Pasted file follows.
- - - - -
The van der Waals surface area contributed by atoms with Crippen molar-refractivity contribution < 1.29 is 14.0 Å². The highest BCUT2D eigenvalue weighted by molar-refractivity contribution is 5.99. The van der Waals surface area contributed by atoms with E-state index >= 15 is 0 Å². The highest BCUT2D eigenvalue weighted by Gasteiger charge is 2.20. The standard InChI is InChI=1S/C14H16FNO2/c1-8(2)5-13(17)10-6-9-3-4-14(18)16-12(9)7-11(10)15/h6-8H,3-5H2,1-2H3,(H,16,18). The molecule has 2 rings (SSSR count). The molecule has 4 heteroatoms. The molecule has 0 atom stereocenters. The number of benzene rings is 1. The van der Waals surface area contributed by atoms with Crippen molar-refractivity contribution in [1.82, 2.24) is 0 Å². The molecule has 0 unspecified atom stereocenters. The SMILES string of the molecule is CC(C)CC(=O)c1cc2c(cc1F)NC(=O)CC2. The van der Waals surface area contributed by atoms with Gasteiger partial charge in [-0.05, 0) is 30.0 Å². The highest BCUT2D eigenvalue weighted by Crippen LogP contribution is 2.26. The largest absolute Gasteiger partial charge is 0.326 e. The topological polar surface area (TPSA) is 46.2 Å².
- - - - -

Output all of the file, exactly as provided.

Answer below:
The van der Waals surface area contributed by atoms with Crippen molar-refractivity contribution < 1.29 is 14.0 Å². The highest BCUT2D eigenvalue weighted by molar-refractivity contribution is 5.99. The van der Waals surface area contributed by atoms with E-state index >= 15 is 0 Å². The highest BCUT2D eigenvalue weighted by Gasteiger charge is 2.20. The standard InChI is InChI=1S/C14H16FNO2/c1-8(2)5-13(17)10-6-9-3-4-14(18)16-12(9)7-11(10)15/h6-8H,3-5H2,1-2H3,(H,16,18). The molecule has 2 rings (SSSR count). The molecule has 4 heteroatoms. The molecule has 0 atom stereocenters. The number of benzene rings is 1. The van der Waals surface area contributed by atoms with Crippen molar-refractivity contribution in [1.82, 2.24) is 0 Å². The molecule has 0 unspecified atom stereocenters. The SMILES string of the molecule is CC(C)CC(=O)c1cc2c(cc1F)NC(=O)CC2. The van der Waals surface area contributed by atoms with Gasteiger partial charge in [-0.05, 0) is 30.0 Å². The highest BCUT2D eigenvalue weighted by Crippen LogP contribution is 2.26. The largest absolute Gasteiger partial charge is 0.326 e. The topological polar surface area (TPSA) is 46.2 Å².